Celebrate May Day 2019! Though it may seem quaint now, in decades past, the May Day Basket—like the ancient act of dancing around the Maypole—was a widespread symbol of spring in the United States and other countries. Discover the traditions of this holiday and how the May 1 celebration began!
Origins of May Day
Did you know that May Day has its roots in astronomy? We’re (about) halfway between the spring equinox and the summer solstice!
It’s one of the four ancient Celtic cross-quarter days, which celebrated the midway points between all solstices and equinoxes of the year. As a matter of fact, both Groundhog Day and Halloween are also based on ancient cross-quarter days (Imbolc and Samhain, respectively).
The Celtic “May Day” was called Beltane. This was a springtime celebration filled with dance and song to hail the sown fields starting to sprout. Cattle were driven to pasture, special bonfires were lit, and both doors of houses and livestock were decorated with yellow May flowers. In essence, Beltane was a fertility celebration, with the dance aligned with the power of the Sun.
In parts of Ireland, people would make a May bush, which typically was a thorn bush or branch decorated with flowers and ribbons. Special wells were also visited, while Beltane dew was thought to bring beauty and maintain youthfulness.
May Day or Beltane (May 1) was a time for the pairing of young couples, although not yet for their wedding, which would not come until the Quarter Day which was called Midsummer Day (June 24). Midsummer is basically the same as the Summer Solstice, so there were approximately 6 weeks between May 1 and Midsummer for the couple to get to know each other. This is how the “June Wedding” became a tradition.
When is May Day?
This one is easy to remember: May Day occurs annually on May 1! See which day of the week May Day falls:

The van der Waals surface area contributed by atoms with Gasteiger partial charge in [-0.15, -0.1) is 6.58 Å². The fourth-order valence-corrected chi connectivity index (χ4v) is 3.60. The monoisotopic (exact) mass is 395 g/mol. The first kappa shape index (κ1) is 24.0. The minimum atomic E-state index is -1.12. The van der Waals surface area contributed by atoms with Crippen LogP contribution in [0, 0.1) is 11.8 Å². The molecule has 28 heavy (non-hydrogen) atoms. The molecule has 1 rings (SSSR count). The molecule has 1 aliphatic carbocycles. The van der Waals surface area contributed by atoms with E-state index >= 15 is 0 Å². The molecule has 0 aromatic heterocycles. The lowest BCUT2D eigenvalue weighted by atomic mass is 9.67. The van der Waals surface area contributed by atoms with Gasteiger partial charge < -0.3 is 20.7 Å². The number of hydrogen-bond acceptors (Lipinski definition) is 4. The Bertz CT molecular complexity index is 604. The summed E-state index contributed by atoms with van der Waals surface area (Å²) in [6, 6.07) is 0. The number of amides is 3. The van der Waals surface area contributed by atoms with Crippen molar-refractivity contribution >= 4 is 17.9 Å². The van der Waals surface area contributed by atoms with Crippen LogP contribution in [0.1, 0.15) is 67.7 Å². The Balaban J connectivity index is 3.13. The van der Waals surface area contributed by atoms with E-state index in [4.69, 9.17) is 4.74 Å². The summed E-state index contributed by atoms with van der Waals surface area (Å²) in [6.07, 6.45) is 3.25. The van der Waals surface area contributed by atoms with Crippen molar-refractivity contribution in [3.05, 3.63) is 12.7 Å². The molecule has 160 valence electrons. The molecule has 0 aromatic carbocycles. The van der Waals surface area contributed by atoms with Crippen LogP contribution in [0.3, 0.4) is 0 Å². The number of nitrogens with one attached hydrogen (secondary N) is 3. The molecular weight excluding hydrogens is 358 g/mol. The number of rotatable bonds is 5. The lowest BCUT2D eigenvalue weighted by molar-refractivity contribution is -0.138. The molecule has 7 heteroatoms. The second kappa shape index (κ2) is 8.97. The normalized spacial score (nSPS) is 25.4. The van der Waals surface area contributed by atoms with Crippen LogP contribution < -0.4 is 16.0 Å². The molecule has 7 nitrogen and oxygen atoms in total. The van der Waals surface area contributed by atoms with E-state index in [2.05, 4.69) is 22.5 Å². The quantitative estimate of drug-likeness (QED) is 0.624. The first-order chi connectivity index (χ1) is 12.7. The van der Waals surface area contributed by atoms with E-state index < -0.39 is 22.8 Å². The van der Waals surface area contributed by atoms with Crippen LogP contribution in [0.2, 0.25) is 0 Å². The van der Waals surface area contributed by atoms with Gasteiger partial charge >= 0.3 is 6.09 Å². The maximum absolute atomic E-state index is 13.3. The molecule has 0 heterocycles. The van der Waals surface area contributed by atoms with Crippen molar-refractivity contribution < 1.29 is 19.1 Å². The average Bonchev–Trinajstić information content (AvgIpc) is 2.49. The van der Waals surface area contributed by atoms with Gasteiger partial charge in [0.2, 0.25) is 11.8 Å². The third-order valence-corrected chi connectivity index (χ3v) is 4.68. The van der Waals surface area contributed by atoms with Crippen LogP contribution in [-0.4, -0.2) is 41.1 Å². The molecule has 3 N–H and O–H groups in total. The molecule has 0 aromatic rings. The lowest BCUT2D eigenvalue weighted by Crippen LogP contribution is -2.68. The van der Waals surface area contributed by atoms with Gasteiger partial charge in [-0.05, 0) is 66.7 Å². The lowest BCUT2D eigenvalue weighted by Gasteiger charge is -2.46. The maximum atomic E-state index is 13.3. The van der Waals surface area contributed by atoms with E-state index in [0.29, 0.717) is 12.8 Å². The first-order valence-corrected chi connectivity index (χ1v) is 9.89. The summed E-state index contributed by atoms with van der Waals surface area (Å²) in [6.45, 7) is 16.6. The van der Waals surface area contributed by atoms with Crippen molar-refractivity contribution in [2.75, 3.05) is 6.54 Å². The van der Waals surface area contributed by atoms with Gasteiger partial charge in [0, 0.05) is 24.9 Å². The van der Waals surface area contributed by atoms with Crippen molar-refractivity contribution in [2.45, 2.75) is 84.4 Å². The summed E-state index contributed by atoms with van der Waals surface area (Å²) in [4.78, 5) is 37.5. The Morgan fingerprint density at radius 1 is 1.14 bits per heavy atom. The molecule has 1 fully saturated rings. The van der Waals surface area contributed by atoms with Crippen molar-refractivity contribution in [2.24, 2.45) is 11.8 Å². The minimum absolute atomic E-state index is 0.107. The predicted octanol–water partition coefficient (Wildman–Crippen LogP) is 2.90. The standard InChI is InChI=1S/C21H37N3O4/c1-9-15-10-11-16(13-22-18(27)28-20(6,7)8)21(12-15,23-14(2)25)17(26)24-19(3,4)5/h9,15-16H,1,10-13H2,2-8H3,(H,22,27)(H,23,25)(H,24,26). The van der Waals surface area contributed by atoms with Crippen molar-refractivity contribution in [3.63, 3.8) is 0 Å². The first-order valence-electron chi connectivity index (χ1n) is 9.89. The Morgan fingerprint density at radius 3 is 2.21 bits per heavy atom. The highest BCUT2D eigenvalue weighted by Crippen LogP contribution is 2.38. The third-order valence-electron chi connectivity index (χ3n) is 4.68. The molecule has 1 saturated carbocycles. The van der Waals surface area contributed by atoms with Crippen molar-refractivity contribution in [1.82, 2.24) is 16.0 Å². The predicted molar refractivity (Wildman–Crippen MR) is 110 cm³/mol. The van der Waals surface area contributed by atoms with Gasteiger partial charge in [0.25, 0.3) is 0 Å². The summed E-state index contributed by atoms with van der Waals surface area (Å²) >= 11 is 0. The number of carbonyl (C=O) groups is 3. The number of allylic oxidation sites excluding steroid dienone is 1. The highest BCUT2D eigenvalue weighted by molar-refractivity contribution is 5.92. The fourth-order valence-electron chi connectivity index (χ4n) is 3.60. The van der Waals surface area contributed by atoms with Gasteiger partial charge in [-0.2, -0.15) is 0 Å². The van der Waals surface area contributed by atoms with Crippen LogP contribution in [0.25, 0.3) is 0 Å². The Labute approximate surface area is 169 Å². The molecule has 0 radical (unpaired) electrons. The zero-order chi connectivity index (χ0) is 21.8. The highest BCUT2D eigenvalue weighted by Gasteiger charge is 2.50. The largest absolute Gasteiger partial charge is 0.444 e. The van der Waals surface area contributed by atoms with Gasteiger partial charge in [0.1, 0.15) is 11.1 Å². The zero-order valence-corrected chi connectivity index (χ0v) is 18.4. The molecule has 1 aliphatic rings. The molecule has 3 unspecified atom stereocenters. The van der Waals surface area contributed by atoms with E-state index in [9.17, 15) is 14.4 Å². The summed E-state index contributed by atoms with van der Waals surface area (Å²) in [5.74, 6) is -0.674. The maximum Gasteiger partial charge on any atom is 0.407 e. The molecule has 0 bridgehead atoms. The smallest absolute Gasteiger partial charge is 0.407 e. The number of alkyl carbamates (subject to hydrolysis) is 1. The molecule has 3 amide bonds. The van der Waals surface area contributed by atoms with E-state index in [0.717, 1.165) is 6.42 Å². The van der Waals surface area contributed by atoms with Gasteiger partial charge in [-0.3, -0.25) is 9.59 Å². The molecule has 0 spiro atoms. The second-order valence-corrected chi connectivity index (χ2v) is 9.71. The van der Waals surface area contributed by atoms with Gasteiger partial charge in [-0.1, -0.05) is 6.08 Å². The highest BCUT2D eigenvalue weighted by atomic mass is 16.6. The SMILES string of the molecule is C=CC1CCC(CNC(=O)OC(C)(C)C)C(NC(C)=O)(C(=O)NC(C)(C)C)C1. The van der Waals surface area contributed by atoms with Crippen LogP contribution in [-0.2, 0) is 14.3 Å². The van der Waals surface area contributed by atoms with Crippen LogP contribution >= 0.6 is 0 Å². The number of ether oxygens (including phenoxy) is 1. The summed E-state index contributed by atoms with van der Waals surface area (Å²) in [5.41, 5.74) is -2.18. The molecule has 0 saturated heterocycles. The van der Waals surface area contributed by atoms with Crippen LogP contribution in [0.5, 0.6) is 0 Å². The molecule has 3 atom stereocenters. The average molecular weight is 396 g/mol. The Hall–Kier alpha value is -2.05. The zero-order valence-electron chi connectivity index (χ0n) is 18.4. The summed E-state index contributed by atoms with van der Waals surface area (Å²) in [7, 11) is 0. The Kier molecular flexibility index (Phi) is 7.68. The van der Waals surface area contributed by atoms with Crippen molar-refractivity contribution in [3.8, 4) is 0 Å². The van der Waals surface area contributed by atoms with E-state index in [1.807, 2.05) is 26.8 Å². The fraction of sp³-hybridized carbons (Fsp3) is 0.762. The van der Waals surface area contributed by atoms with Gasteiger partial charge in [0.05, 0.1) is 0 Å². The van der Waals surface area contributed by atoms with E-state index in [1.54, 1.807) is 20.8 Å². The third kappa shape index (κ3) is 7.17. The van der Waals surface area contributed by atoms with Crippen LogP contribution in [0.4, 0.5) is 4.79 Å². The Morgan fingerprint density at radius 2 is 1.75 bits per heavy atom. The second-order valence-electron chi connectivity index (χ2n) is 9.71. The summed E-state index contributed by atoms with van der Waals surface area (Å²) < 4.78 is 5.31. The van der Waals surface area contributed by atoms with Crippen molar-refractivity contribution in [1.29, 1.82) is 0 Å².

|2019||Wednesday, May 1|
|2020||Friday, May 1|
|2021||Saturday, May 1|
The Maypole Dance
Wrapping a Maypole with colorful ribbons might be the most known tradition that still exists in some schools and towns.
Originally, the Maypole was a living tree brought in from the woods with much merrymaking. Ancient Celts danced around the tree, praying for good crops and fertility. For younger people, there was the possibility of courtship. If paired by sundown, the courtship continued and then the wedding happened 6 weeks later on June’s Midsummer’s Day. The more raucous elements of the fertility ritual were toned down after the arrival of Christianity. Only the customs of the Maypole dance and May baskets survived in “G-rated” form.
In the Middle Ages, all villages had Maypoles. Towns would compete to see who had the tallest or best Maypole. Over time, this Old English festival incorporated dance performances, plays, and literature. People wouldl crown a “May Queen” for the day’s festivities.
The Maypole dance became a common rite of spring at colleges from the late 19th century through the 1950s. Seen as a wholesome tradition, this celebration often included class plays, Scottish dancing, Morris dancing, a cappella concerts, and various cultural dancing and music displays.